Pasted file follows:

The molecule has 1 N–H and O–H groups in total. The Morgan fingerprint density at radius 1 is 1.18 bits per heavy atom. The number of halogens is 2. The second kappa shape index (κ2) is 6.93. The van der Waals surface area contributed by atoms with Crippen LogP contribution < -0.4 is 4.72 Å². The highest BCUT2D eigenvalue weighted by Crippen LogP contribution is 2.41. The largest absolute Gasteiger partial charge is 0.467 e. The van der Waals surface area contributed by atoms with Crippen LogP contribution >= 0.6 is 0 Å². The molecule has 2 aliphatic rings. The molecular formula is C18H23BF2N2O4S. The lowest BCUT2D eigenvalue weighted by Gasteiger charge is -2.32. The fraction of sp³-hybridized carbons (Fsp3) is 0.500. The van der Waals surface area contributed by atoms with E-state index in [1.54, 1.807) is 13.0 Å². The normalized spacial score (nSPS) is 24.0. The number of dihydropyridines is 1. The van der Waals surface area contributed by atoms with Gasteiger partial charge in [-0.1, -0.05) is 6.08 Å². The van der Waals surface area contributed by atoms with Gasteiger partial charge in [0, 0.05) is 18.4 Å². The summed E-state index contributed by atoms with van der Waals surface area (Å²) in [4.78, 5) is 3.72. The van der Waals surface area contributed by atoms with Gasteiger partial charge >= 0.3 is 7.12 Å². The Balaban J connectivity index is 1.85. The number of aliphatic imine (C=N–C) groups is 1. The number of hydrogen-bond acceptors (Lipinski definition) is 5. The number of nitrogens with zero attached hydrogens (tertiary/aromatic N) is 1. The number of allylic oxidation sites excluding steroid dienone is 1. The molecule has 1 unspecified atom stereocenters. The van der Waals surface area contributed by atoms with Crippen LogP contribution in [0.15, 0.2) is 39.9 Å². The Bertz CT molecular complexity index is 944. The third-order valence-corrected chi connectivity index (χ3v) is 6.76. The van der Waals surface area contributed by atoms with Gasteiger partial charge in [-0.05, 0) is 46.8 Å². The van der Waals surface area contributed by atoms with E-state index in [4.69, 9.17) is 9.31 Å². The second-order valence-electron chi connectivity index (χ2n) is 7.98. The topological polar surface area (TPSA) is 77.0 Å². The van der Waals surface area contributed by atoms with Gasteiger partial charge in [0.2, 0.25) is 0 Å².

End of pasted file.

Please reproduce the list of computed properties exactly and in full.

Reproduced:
The molecule has 1 N–H and O–H groups in total. The Morgan fingerprint density at radius 1 is 1.18 bits per heavy atom. The number of halogens is 2. The second kappa shape index (κ2) is 6.93. The van der Waals surface area contributed by atoms with Crippen LogP contribution < -0.4 is 4.72 Å². The highest BCUT2D eigenvalue weighted by Crippen LogP contribution is 2.41. The largest absolute Gasteiger partial charge is 0.467 e. The van der Waals surface area contributed by atoms with Crippen LogP contribution >= 0.6 is 0 Å². The molecule has 2 aliphatic rings. The molecular formula is C18H23BF2N2O4S. The lowest BCUT2D eigenvalue weighted by Gasteiger charge is -2.32. The fraction of sp³-hybridized carbons (Fsp3) is 0.500. The van der Waals surface area contributed by atoms with E-state index in [1.54, 1.807) is 13.0 Å². The normalized spacial score (nSPS) is 24.0. The number of dihydropyridines is 1. The van der Waals surface area contributed by atoms with Gasteiger partial charge in [-0.1, -0.05) is 6.08 Å². The van der Waals surface area contributed by atoms with Gasteiger partial charge in [0, 0.05) is 18.4 Å². The summed E-state index contributed by atoms with van der Waals surface area (Å²) in [4.78, 5) is 3.72. The van der Waals surface area contributed by atoms with Gasteiger partial charge >= 0.3 is 7.12 Å². The Balaban J connectivity index is 1.85. The number of aliphatic imine (C=N–C) groups is 1. The number of hydrogen-bond acceptors (Lipinski definition) is 5. The number of nitrogens with zero attached hydrogens (tertiary/aromatic N) is 1. The number of allylic oxidation sites excluding steroid dienone is 1. The molecule has 1 unspecified atom stereocenters. The van der Waals surface area contributed by atoms with Crippen LogP contribution in [0.15, 0.2) is 39.9 Å². The Bertz CT molecular complexity index is 944. The third-order valence-corrected chi connectivity index (χ3v) is 6.76. The van der Waals surface area contributed by atoms with Gasteiger partial charge in [-0.05, 0) is 46.8 Å². The van der Waals surface area contributed by atoms with E-state index in [4.69, 9.17) is 9.31 Å². The second-order valence-electron chi connectivity index (χ2n) is 7.98. The topological polar surface area (TPSA) is 77.0 Å². The van der Waals surface area contributed by atoms with Gasteiger partial charge in [0.2, 0.25) is 0 Å².